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December 22, 2010

Chelm Awards reveal the quirkier side of Israel

http://www.jewishjournal.com/israel/article/chelm_awards_reveal_the_quirkier_side_of_israel_20101222

The Turkish flotilla to Gaza? Disagreement over a settlement freeze? Severe drought? Wildfire on the Carmel?

Those aren’t all the stories that preoccupied Israelis in 2010.

The following is a roundup of some of the best odd news stories from Chelm-on-the-Med Online, an Israeli Internet news outlet in English that features snippets of daily life gleaned from the Hebrew press, revealing the lighter side of Israeli life.

Take Israeli innovation. Blue-and-white advances ran the gamut from a gadget jury-rigged by army engineers that enables a religiously observant amputee to put on tefillin, single-handed, to naturally dehydrated tomatoes for spreading on bread like avocado that plant geneticists designed to end the bane of packing sandwiches garnished with lip-smacking tomatoes for lunch-soggy bread.

One of this year’s most promising gizmos may finally convince 70,000 pelicans to stop feeding at kibbutz fish ponds when migrating between Europe and Africa: a lifelike motorized plastic Nile crocodile, a predator with a predilection for pelican meat. It works on the principle that even pelicans probably know it’s better to miss lunch than to become lunch.

At the other end of the food chain, an Israeli in New York has debuted hummus in a plastic squeeze-it condiment bottle for the local market after his American-born wife told him “wiping up” hummus with a pita was disgusting.

The Chelm Prize for weirdest behavior by an Israeli politician goes to two Russian-born parliamentarians.

Think you have trouble juggling work and domestic duties? Floored maintenance personnel found Knesset member Anastassia Michaeli of the Yisrael Beiteinu Party (Israel Our Home), who has a brood of eight children ranging in age from 12 years to 18 months, fast asleep in her PJs under a homey comforter before hours, having crashed on the floor of her office suite. Michaeli said it was the one place where she could get some peace and quiet.

Knesset member Marina Slodkin of the middle-of-the-road Kadima Party authored one of the strangest private bills in 2010: a failed bid to make it a crime “to publish a national daily and give it away for free for more than one year.” Slodkin argued that free papers were unfair competition that would undermine a free press.

The Chelm Prize for out-of-the-box pedagogy is a tie between the Technion and the University of Hard Knocks.

Technion alumnus Moshe Yanai charged that his alma mater’s uncompromising drive for excellence had turned Israel’s MIT into a gauntlet lined by exceptionally smart but exceedingly inhospitable faculty that took the fun out of learning, leaving a trail of suffering students in their wake.

So Yanai, now a senior vice president at IBM, is donating a total of $10.5 million in grants over 20 years to the faculty’s 15 most outstanding lecturers, with the annual $26,000 award to each recipient based not only on knowledge and didactic skills. Yanai expects the recipients, who are chosen by the student body, first of all to be empathetic and supportive—in short, a mensch. Maybe they should call the program “Honorable Menschen.”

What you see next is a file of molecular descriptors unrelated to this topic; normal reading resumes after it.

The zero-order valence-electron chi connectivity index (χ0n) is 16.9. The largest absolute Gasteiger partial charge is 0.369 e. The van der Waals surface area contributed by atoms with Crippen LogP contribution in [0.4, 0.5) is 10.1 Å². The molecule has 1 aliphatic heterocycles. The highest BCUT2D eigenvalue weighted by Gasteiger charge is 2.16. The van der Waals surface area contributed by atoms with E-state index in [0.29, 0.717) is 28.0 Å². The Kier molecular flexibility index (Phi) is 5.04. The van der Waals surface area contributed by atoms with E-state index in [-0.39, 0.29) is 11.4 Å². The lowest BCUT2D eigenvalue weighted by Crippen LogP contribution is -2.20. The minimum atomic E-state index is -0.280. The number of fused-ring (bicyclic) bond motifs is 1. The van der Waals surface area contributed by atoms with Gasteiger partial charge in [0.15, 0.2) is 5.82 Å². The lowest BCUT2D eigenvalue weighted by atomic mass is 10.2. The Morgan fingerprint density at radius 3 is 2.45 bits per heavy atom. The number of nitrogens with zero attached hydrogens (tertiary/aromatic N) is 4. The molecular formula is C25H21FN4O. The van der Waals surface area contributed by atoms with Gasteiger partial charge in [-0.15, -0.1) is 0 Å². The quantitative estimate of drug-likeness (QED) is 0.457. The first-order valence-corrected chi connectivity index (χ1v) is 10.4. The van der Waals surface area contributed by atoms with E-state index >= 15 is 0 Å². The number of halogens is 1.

Equally praiseworthy is the Shaarei Mishpat Law College in Ramat Hasharon, which decided to provide students with some hands-on experience in the real world by inviting Ali Jo’arish to speak to them as part of a lecture series to enrich students’ skills in mediation and conflict management. Jo’arish, a 45-year-old Ramle Arab, is one of the underworld’s most outstanding arbitrators and mediators (and purported to be the head of one of the most illustrious organized crime families in Israel).

Israeli students are notoriously disrespectful of any sage on the stage, but in the case of this dude, not one dared disrupt the judge’s lecture by walking about, talking or toying with their cell phones.

Only-in-Israel stories? They abounded.

In the adult division, the Chelm Prize did not go to Ikea, whose new branch in Rishon Lezion heralds falafel, not just hot dogs and Swedish meatballs.

It does go to a 34-year-old unmasked assailant who held up a gas station in Ashkelon at knifepoint and was captured on a security cameras duly kissing the mezuzah on the door (perhaps out of habit) before demanding the meager contents of the cash register. The robber then fled on foot—perhaps because it was Friday night.

In the junior division, the unrivaled winner was an 8-year-old boy who stumbled upon a rare artifact during a school outing to an excavated biblical site. The small 3,500-year-old kiln-fired Canaanite fertility charm he picked up dated the “Biblical tel” his class was visiting all the way back to the late Bronze Era. While the Antiquities Authority took possession of the rare relic, the archeologists—thinking the youngster might lead a charmed life—invited the second-grader to spend next summer working on a dig in the hopes that maybe he would luck out again.

Last but not least, Hadera is at it again. The city of 77,000 in the Sharon, which made the Chelm Prize finals last year as one of the quirkiest municipalities in Israel thanks to its plan to install singing traffic lights, remains in the Premier League after city elders sportingly approved a petition from a group of new residents—200 Parisians requesting to build their own Eiffel Tower right in the city. The new immigrants said the scaled-down model would lift their morale and hasten their adjustment.

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